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Microphone Month 2

Tascam DM-24 Review

What a great piece...

So I took the DM24 home to try and get her into my studio. The first thing I did was hook up the ADAT lightpipe from my Echo Mona to the DM24, adjust the I/O setting and brought it in on channels 9-16 so all the channels I planned to use would still be on the first bank. I just used a Reason file that had several elements in a 48bar loop, nothing too complicated but enough substance to work with. Oddly enough, I spent more time configuring the ASIO drivers and rebooting my computer (dude, you’ve got a Dell) than I did sorting out the DM24. I did a quick mix to get a feel for the EQ and dynamics. I was pleasantly surprised. The compressor added some bite to the drums and the EQ put some punch on the kick (I sent all drums out on a stereo channel to the mixer). I don’t know if I would say they are musical, but definitely usable, they really helped get the three bass sounds I was using on this jungle track into the pocket. I liked being able to rearrange the order of inserts on each channel as well.

Next I hooked up my Focusrite Twin Trak to the first analog input just to compare the preamps using my new AT4040 as the mic. Now you can probably guess that the Focusrite was easily the winner, but I will say that the pres in this board are really not too bad, in fact, I liked them better than the VLZ line. There’s an insert point before the converters so I just used the compressor on the Focusrite with the DM24 pre to good effect.

There’s nothing like waking up to a beatiful piece of gear. The next morning I hooked up an outboard effects unit to Aux 1 Send/Return to get an idea how involved external routing is. She’s easy to please, but it is a digital mixer with a few menus that took a little bit of scalp scratching to overcome. To be fair it was 8:45 on a Saturday morning when I was trying to sort that out so maybe it was just me. I had the option of pre or post fader, set it up prefader for some weird effects then decided to dig into the internal effects.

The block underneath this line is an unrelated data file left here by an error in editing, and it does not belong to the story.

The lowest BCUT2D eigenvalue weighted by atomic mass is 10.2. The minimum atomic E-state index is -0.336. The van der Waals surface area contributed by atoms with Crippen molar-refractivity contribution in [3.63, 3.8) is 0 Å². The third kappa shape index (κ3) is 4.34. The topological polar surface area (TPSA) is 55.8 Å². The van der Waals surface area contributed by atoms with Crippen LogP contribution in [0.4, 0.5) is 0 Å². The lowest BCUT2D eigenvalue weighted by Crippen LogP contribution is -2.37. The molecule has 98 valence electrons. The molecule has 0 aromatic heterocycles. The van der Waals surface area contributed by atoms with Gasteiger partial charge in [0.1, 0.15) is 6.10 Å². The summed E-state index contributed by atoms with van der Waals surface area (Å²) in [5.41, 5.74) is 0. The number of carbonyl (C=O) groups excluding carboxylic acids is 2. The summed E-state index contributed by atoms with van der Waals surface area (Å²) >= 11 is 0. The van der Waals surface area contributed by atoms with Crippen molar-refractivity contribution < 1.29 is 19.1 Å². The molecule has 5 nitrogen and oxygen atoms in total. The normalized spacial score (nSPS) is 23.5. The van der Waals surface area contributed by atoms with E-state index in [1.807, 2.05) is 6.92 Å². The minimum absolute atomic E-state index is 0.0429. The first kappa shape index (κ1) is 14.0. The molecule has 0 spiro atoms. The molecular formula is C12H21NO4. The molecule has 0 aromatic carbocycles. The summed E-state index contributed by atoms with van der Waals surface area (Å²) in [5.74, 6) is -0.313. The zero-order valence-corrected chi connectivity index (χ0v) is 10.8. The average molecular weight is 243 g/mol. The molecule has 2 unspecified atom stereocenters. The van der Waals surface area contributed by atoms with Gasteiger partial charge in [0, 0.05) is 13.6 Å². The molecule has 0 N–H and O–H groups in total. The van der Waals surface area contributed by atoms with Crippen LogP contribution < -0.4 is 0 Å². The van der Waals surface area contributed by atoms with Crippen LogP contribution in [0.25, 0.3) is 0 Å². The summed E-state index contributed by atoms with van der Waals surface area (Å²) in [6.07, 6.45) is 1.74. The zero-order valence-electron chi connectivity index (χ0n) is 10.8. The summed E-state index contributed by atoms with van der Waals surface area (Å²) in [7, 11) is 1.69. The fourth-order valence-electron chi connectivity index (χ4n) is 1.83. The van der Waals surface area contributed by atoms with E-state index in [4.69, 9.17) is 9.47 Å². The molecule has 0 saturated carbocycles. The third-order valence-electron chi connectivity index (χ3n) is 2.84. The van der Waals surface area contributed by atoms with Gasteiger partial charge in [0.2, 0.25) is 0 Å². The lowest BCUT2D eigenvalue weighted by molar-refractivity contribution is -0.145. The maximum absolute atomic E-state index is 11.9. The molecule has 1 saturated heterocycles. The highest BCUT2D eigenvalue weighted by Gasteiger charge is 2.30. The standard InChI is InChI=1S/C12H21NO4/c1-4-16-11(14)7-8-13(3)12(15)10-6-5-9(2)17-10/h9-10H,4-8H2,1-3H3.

My favorite effect was easily the Tight Plate. I just wish I had some beautiful female vocals to tease with this. The Antares Mic Modeler was also a surprise. The 4040 wasn’t in the source mic list or the 4033 which would have been basically the same thing, so I used another AT mic. There are only two internal effects, so if I were working on a project I would probably send it right to tape, but I could see it being very useful. I found out after some manual scanning that there are downloads for other mics from the Tascam website. There were tons of other effects phasers, flangers, lots of good sounding reverbs, delays and more and TC and Antares did them so you know they sound good.

Moving on I wanted to figure out this whole automation enigma. I spent quite a while looking through menus and changing configurations on Reason. Finally I see MIDI signal on the input of Reason, but nothing really happening. Had I spent that time looking through the manual instead of menus I would have figured out that there was an OS download I had to do. Fine, I went to the Tascam website downloaded the files, read the how to. 45 minutes to do the upgrade over 6 or 8 different sysex dumps. Maybe I don’t care that much about automation for this demo. If I bought this piece I would do that lickety split along with any other downloads I could find.

While I was on the Tascam website I found a new Firewire expansion card that does 24 channels of I/O straight to the computer without the need for any audio interface. How great is that? Now Sweetwater hasn’t gotten any of these expansion cards from Tascam as of 03/24/04, but MSRP is $499. That’s all? 24 channels of I/O? I don’t know what those drivers are going to be like right out of the gates, but I’m sure the GSIF drivers will be sturdy and my guess is that’s what the hold up is since this card has been announced for a while. There are also analog, TDIF, ADAT and AES/EBU expansion cards with 2 expansion slots on the mixer.

What a great piece, built in effects, automation, time code generator (okay so you have to upgrade the OS for free), but in a digital environment using one or more computers with an assortment of analog gear I can’t think of a better solution. Take some of that load off your CPU and do the processing on the DM24, use it as a controller AND an interface. I’ve been locked in the attic for two days, I hope my wife doesn’t think I’m seeing another woman!

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